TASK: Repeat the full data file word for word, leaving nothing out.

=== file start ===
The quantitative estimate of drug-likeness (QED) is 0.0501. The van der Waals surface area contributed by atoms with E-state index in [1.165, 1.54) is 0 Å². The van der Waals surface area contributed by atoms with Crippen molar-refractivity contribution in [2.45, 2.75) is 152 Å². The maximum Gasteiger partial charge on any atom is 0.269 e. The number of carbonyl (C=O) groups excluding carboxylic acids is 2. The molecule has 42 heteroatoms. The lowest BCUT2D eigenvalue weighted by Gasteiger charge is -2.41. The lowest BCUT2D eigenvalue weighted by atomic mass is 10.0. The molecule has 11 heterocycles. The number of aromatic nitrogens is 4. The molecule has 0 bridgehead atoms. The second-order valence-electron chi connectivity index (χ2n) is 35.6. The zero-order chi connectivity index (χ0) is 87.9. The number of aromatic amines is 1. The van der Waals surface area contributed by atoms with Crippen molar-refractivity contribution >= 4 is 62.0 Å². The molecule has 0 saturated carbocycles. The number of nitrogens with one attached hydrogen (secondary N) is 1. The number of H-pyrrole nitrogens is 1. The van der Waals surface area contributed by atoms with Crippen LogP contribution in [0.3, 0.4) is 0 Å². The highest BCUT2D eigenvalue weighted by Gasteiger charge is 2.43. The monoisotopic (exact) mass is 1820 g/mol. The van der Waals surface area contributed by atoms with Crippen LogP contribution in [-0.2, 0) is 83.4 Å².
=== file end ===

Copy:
The quantitative estimate of drug-likeness (QED) is 0.0501. The van der Waals surface area contributed by atoms with E-state index in [1.165, 1.54) is 0 Å². The van der Waals surface area contributed by atoms with Crippen molar-refractivity contribution in [2.45, 2.75) is 152 Å². The maximum Gasteiger partial charge on any atom is 0.269 e. The number of carbonyl (C=O) groups excluding carboxylic acids is 2. The molecule has 42 heteroatoms. The lowest BCUT2D eigenvalue weighted by Gasteiger charge is -2.41. The lowest BCUT2D eigenvalue weighted by atomic mass is 10.0. The molecule has 11 heterocycles. The number of aromatic nitrogens is 4. The molecule has 0 bridgehead atoms. The second-order valence-electron chi connectivity index (χ2n) is 35.6. The zero-order chi connectivity index (χ0) is 87.9. The number of aromatic amines is 1. The van der Waals surface area contributed by atoms with Crippen molar-refractivity contribution >= 4 is 62.0 Å². The molecule has 0 saturated carbocycles. The number of nitrogens with one attached hydrogen (secondary N) is 1. The number of H-pyrrole nitrogens is 1. The van der Waals surface area contributed by atoms with Crippen LogP contribution in [0.3, 0.4) is 0 Å². The highest BCUT2D eigenvalue weighted by Gasteiger charge is 2.43. The monoisotopic (exact) mass is 1820 g/mol. The van der Waals surface area contributed by atoms with Crippen LogP contribution in [-0.2, 0) is 83.4 Å².